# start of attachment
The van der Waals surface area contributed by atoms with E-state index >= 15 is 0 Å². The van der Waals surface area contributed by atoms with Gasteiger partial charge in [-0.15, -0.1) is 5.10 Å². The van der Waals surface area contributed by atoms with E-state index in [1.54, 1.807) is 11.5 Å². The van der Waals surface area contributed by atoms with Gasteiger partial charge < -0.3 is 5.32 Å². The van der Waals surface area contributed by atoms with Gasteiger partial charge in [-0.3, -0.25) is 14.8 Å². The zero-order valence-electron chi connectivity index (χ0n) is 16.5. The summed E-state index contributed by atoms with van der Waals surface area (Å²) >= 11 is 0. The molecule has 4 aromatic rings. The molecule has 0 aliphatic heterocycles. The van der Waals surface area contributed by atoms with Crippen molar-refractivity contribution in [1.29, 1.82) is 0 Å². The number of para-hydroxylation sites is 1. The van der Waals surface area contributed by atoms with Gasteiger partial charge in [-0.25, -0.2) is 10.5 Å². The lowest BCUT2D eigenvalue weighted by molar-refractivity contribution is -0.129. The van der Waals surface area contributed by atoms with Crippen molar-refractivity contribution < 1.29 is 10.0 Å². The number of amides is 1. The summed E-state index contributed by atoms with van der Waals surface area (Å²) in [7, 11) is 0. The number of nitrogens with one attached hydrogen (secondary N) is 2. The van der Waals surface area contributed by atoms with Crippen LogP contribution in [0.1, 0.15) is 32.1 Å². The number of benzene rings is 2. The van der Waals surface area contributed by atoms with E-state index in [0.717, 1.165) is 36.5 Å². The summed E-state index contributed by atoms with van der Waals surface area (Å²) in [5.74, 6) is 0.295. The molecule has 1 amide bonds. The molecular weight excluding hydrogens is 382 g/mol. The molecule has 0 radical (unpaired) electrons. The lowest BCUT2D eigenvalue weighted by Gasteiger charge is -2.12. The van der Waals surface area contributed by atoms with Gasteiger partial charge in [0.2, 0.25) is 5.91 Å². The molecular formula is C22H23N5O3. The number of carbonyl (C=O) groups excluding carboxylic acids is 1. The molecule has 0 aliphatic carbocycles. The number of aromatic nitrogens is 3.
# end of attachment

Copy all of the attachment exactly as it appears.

The van der Waals surface area contributed by atoms with E-state index >= 15 is 0 Å². The van der Waals surface area contributed by atoms with Gasteiger partial charge in [-0.15, -0.1) is 5.10 Å². The van der Waals surface area contributed by atoms with E-state index in [1.54, 1.807) is 11.5 Å². The van der Waals surface area contributed by atoms with Gasteiger partial charge < -0.3 is 5.32 Å². The van der Waals surface area contributed by atoms with Gasteiger partial charge in [-0.3, -0.25) is 14.8 Å². The zero-order valence-electron chi connectivity index (χ0n) is 16.5. The summed E-state index contributed by atoms with van der Waals surface area (Å²) >= 11 is 0. The molecule has 4 aromatic rings. The molecule has 0 aliphatic heterocycles. The van der Waals surface area contributed by atoms with Crippen molar-refractivity contribution in [1.29, 1.82) is 0 Å². The number of para-hydroxylation sites is 1. The van der Waals surface area contributed by atoms with Gasteiger partial charge in [-0.25, -0.2) is 10.5 Å². The lowest BCUT2D eigenvalue weighted by molar-refractivity contribution is -0.129. The van der Waals surface area contributed by atoms with Crippen molar-refractivity contribution < 1.29 is 10.0 Å². The number of amides is 1. The summed E-state index contributed by atoms with van der Waals surface area (Å²) in [7, 11) is 0. The number of nitrogens with one attached hydrogen (secondary N) is 2. The van der Waals surface area contributed by atoms with Crippen LogP contribution in [0.1, 0.15) is 32.1 Å². The number of benzene rings is 2. The van der Waals surface area contributed by atoms with E-state index in [0.717, 1.165) is 36.5 Å². The summed E-state index contributed by atoms with van der Waals surface area (Å²) in [5.74, 6) is 0.295. The molecule has 1 amide bonds. The molecular weight excluding hydrogens is 382 g/mol. The molecule has 0 radical (unpaired) electrons. The lowest BCUT2D eigenvalue weighted by Gasteiger charge is -2.12. The van der Waals surface area contributed by atoms with Gasteiger partial charge in [0.2, 0.25) is 5.91 Å². The molecular formula is C22H23N5O3. The number of carbonyl (C=O) groups excluding carboxylic acids is 1. The molecule has 0 aliphatic carbocycles. The number of aromatic nitrogens is 3.